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Recruitment demand high for primary care doctors

The recruitment demand for specialists such as radiologists and cardiologists has waned in favor of primary care physicians, reports a physician recruitment review by national healthcare search and consulting firm, Merritt Hawkins, an AMN Healthcare company.

In 2010-2011, family practice and general internal medicine physicians were the two top most requested physician search assignments for the sixth year in a row, Merritt Hawkins reported.

Merritt Hawkins’ report is based on 2,667 permanent physician and advanced allied professional search assignments that it and AMN’s physician staffing companies conducted from April 2010 to March 2011.

Radiologists, cardiologists and anesthesiologists – formerly the top requested search assignments – have dropped to 17th, 18th and 19th place, respectively. Part of the decline for these specialists is attributed to reimbursement cuts and a reduction in elective procedures, the report noted.

Need is driving the demand for primary care physicians, said Travis Singleton, senior vice president of Merritt Hawkins. “In the drive to ‘have a seat at the table’ in tomorrow’s healthcare delivery system,” he said, “many groups have rushed to form patient-centered medical homes, ACOs, employment models, etcetera. This has bolstered the attention to primary care because primary care serves as the foundation for these emerging delivery systems.”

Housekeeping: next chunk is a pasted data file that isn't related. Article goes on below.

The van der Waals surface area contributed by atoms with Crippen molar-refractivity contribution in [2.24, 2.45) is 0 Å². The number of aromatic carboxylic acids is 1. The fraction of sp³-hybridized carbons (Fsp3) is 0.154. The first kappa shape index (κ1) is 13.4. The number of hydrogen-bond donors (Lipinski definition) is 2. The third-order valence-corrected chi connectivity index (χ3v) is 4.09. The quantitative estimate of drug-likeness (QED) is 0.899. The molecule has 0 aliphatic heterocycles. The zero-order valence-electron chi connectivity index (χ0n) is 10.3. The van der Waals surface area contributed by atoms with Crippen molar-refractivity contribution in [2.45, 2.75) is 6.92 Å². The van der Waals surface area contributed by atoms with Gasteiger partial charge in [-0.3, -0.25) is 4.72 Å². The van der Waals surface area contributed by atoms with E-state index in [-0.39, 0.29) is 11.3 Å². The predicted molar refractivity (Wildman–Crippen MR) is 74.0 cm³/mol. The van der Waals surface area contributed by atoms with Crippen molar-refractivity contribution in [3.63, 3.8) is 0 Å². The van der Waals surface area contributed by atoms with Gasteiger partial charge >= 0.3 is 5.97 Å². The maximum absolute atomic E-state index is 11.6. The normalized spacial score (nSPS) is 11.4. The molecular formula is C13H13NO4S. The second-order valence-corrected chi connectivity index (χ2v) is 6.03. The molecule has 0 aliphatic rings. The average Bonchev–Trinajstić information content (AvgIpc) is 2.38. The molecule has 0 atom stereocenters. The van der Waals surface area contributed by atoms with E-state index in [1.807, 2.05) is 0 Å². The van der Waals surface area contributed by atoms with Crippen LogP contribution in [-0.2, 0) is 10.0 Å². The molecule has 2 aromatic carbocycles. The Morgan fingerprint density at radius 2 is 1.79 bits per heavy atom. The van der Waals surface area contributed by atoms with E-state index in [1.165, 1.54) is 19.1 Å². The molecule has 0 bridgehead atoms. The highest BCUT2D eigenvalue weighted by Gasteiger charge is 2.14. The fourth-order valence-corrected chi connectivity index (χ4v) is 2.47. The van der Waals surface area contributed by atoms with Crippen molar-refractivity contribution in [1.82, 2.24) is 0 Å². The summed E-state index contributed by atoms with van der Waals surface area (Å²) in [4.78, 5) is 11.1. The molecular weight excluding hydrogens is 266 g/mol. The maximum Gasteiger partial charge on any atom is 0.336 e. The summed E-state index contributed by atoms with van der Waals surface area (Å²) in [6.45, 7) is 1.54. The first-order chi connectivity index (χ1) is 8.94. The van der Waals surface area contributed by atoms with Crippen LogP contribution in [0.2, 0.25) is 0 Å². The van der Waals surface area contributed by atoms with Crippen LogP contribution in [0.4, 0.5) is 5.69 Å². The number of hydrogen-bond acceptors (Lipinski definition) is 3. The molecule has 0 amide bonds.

Demand is also strong because of the shortage of primary care physicians in the face of a potential addition of 32 million uninsured becoming insured under healthcare reform.

[See also: Physician turnover rate on the rise.]

To entice physicians of all stripes, healthcare organizations continue to offer signing bonuses and relocation and continuing medical education allowances in recruitment packages. New to the recruitment offerings is a housing allowance.

Offering housing allowances is just one of the ways healthcare organizations have had to get creative to attract physicians, said Singleton. “Whether it is signing bonuses, housing bonuses, on-call pay, stipends, etcetera … groups will do what they have to in order to attract physicians,” he said.

Housing allowances are on offer because in this rough economy doctors are having trouble selling their homes. The housing allowance offer may be a temporary trend, said Singleton, that could go away if or when the housing market rebounds.

Merritt Hawkins’ review found that 74 percent of search assignments offered potential recruits a salary with production bonus. More than half of the production bonuses are based on volume.

While incentives are still volume-based, Singleton said he anticipates more production bonuses will move toward the quality metrics encouraged by healthcare reform, however, he is not sure if value-based compensation will become the national standard.

“Quality is hard to measure, and when it comes time to benefit from shared savings, it is hard to calibrate how to reward the family physicians versus the cardiologist versus the anesthesiologist, etcetera. So the jury is still out,” he said. “Quality may be the payment system of tomorrow, but it is not the system of today.”

Follow HFN associate editor Stephanie Bouchard on Twitter @SBouchardHFN.

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